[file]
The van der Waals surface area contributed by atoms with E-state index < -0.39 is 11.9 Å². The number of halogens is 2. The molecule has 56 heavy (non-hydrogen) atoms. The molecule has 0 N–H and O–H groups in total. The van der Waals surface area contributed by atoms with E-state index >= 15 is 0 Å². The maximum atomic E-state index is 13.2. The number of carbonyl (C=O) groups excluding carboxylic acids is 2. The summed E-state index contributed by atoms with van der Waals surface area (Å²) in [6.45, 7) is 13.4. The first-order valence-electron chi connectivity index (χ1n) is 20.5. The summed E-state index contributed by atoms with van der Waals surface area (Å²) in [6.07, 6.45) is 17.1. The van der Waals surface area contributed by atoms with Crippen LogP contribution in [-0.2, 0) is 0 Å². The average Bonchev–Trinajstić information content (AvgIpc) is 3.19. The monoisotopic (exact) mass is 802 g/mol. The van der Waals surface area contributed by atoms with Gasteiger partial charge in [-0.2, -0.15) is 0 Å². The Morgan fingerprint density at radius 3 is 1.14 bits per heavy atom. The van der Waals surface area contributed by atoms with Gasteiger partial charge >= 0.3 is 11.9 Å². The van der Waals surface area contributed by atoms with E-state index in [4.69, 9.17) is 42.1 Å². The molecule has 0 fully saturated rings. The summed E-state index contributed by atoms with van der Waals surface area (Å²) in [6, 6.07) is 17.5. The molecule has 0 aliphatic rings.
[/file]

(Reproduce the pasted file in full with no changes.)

The van der Waals surface area contributed by atoms with E-state index < -0.39 is 11.9 Å². The number of halogens is 2. The molecule has 56 heavy (non-hydrogen) atoms. The molecule has 0 N–H and O–H groups in total. The van der Waals surface area contributed by atoms with E-state index >= 15 is 0 Å². The maximum atomic E-state index is 13.2. The number of carbonyl (C=O) groups excluding carboxylic acids is 2. The summed E-state index contributed by atoms with van der Waals surface area (Å²) in [6.45, 7) is 13.4. The first-order valence-electron chi connectivity index (χ1n) is 20.5. The summed E-state index contributed by atoms with van der Waals surface area (Å²) in [6.07, 6.45) is 17.1. The van der Waals surface area contributed by atoms with Crippen LogP contribution in [-0.2, 0) is 0 Å². The average Bonchev–Trinajstić information content (AvgIpc) is 3.19. The monoisotopic (exact) mass is 802 g/mol. The van der Waals surface area contributed by atoms with Gasteiger partial charge in [-0.2, -0.15) is 0 Å². The Morgan fingerprint density at radius 3 is 1.14 bits per heavy atom. The van der Waals surface area contributed by atoms with Gasteiger partial charge >= 0.3 is 11.9 Å². The van der Waals surface area contributed by atoms with E-state index in [4.69, 9.17) is 42.1 Å². The molecule has 0 fully saturated rings. The summed E-state index contributed by atoms with van der Waals surface area (Å²) in [6, 6.07) is 17.5. The molecule has 0 aliphatic rings.